Could jailbreak rule speed government iPhone adoption?

Lack of access to apps is a key hurdle

You can now use non-Apple programs on your iPhone without fearing copyright recriminations.

Colloquially known as “jailbreaking,” the practice had received heated resistance from Apple, which said it infringed on its copyrights by using modified versions of its operating system, encouraged piracy and taxed the company’s customer support staff. Proponents said they simply wanted to have access to features and programs on their phones that Apple had limited or restricted.

Librarian of Congress James Billington issued the new rule Monday, under the Digital Millennium Copyright Act. The ruling is actually broader than Apple – it applies to any smart phone operating system that prevents the installation of outside applications.

By law, Billington is required to review the DMCA every three years to see if there are any emerging technologies that might be exempt from the law's ban on circumventing access to copyrighted material. This time, there were 19 cases the public had submitted, and Billington exempted six. The iPhone ruling, as well as some other technology exemptions, came at the request of the Electronic Frontier Foundation, a consumer advocacy group.

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The ruling may open the door for more government users of iPhones, which has a low adoption rate in the public sector. One of the major drawbacks to government adoption had been Apple’s restriction on the applications that could run on the phone.  However, "jailbreaking" isn't something Apple supports or wants to encourage, Dan Schointuch at MoneyTalks News, provides a primer on just how to do it, but also warns that it is likely to void the phone's warranty and possibly violate the wireless service agreement.

Billington also ruled that users can “unlock” their phones, or lift the controls that restrict the phone’s use to one particular wireless carrier.

Among the other technologies Billington exempted: The use of copyrighted movie excerpts incorporated into new works for criticism or comment in colleges and universities, documentary filmmaking, and noncommercial video; and literary works in e-book format that contain access controls preventing the book’s read-aloud function or that render the text in a specialized format.

The companies involved have not commented on the decision.

About the Author

Kathleen Hickey is a freelance writer for GCN.

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Reader Comments

Thu, Jul 29, 2010 Rob B.

Why does everyone ignore the emission security threat of a device whose battery cannot be removed? "Airplane" mode is not an approved method of disabling a smart phone. The iPhone isn't going to see adoption by government until that is fixed. The issue applies to companies who do classified government work or are fearful of industrial espionage, as well. Any security policy would have to require tampered phones be confiscated and the user disciplined (if it's a government issued device).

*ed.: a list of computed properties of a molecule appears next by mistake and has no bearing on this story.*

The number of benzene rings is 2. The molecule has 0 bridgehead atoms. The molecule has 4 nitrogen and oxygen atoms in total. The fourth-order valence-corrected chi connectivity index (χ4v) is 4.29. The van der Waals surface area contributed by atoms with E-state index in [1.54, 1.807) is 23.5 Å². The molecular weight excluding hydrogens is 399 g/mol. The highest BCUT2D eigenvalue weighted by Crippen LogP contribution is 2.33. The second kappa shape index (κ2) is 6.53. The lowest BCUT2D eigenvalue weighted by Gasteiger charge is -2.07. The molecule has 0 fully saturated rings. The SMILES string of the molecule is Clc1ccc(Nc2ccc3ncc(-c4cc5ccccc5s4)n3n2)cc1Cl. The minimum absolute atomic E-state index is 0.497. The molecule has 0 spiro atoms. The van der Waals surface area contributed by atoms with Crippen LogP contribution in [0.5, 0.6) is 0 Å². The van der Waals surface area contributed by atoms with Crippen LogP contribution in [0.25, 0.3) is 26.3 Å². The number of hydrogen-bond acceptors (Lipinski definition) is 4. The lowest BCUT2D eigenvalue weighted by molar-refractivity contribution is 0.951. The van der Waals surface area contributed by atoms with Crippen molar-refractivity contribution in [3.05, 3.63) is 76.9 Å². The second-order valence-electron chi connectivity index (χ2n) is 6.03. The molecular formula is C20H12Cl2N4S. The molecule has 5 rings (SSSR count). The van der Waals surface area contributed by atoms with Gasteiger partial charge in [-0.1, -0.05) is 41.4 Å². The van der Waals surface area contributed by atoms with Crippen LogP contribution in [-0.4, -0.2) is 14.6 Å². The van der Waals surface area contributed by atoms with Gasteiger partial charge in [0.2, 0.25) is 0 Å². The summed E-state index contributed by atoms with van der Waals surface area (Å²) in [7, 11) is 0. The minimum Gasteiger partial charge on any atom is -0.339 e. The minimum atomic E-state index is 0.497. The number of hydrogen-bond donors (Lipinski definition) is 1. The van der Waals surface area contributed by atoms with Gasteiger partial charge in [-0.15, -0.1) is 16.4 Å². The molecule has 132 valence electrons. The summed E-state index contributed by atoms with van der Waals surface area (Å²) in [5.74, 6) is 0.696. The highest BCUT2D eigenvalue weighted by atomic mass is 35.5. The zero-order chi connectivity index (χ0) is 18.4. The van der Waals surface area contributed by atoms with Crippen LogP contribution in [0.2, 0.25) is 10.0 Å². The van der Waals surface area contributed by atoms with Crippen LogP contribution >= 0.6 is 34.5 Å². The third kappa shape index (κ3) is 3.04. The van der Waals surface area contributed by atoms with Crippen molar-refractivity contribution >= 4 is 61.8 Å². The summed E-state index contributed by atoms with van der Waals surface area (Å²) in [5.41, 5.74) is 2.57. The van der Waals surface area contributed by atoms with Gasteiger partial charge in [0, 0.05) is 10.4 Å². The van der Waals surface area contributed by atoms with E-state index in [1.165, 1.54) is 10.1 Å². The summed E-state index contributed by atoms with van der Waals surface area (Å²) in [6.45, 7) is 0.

Thu, Jul 29, 2010 Dave

Re: the ruling allowing users to unlock their phone to use it with another carrier. If I have a GSM phone, can I use it on a CDMA or EV-DO network, or vice versa?

Wed, Jul 28, 2010

Why break the phone when you can buy software that allows the iPhone to break into your corporate intranet and you can use many of your applications thatway. See for something that says "Files2Phones - Enterprise Edition is the management solution, the Access Server is installed securely inside the corporate firewall, enabling corporate Apple iPhone users to access their desktop data or applications inside the network from anywhere, at anytime, in real time through the VPN feature of the iPhone." Don't know if it really works, but it is liberating and scary.

Wed, Jul 28, 2010 Michael

@Peter, My iPod used to be Jailbroken from Blackra1n. when iOS4.0 came out, it was jailbroken by redsn0w. both jailbreaks however did not make it so I could steal anyone's data. Jailbreaking an iPod is not really what everyone thinks it is, it is not a hack or anything that makes it so you can somehow now see what other people are doing. And there are no apps on Cydia or Rock (Jailbroken App Stores) that gives you the ability to do so.

Wed, Jul 28, 2010 A Fed

The jailbreaking being referenced in the article is that the fed wants to run their own apps on the iPhone. There are many law enforcement apps that components under DOJ would like to have running on a smart phone. Other agencies have home grown apps that they would like to see accessible by smart phone.

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